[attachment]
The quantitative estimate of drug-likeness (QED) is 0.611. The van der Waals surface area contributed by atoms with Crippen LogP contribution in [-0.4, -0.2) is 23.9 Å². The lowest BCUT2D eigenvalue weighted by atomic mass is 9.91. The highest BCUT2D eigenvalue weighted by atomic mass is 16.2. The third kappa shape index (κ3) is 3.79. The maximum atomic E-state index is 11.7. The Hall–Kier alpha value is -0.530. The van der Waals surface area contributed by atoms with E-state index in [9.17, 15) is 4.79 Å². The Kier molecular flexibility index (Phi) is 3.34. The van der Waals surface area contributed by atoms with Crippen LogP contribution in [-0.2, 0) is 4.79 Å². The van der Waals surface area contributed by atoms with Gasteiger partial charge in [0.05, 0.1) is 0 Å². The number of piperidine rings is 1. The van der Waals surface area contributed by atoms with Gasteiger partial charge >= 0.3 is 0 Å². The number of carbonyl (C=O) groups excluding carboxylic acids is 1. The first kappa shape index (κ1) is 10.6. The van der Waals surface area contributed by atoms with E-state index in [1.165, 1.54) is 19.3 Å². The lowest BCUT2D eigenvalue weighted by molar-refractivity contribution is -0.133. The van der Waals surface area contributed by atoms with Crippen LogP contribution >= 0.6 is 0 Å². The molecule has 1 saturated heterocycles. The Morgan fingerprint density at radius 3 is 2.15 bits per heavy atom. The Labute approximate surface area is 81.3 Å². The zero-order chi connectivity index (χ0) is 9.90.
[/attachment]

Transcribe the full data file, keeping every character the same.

The quantitative estimate of drug-likeness (QED) is 0.611. The van der Waals surface area contributed by atoms with Crippen LogP contribution in [-0.4, -0.2) is 23.9 Å². The lowest BCUT2D eigenvalue weighted by atomic mass is 9.91. The highest BCUT2D eigenvalue weighted by atomic mass is 16.2. The third kappa shape index (κ3) is 3.79. The maximum atomic E-state index is 11.7. The Hall–Kier alpha value is -0.530. The van der Waals surface area contributed by atoms with E-state index in [9.17, 15) is 4.79 Å². The Kier molecular flexibility index (Phi) is 3.34. The van der Waals surface area contributed by atoms with Crippen LogP contribution in [-0.2, 0) is 4.79 Å². The van der Waals surface area contributed by atoms with Gasteiger partial charge in [0.05, 0.1) is 0 Å². The number of piperidine rings is 1. The van der Waals surface area contributed by atoms with Gasteiger partial charge >= 0.3 is 0 Å². The number of carbonyl (C=O) groups excluding carboxylic acids is 1. The first kappa shape index (κ1) is 10.6. The van der Waals surface area contributed by atoms with E-state index in [1.165, 1.54) is 19.3 Å². The lowest BCUT2D eigenvalue weighted by molar-refractivity contribution is -0.133. The van der Waals surface area contributed by atoms with Crippen LogP contribution >= 0.6 is 0 Å². The molecule has 1 saturated heterocycles. The Morgan fingerprint density at radius 3 is 2.15 bits per heavy atom. The Labute approximate surface area is 81.3 Å². The zero-order chi connectivity index (χ0) is 9.90.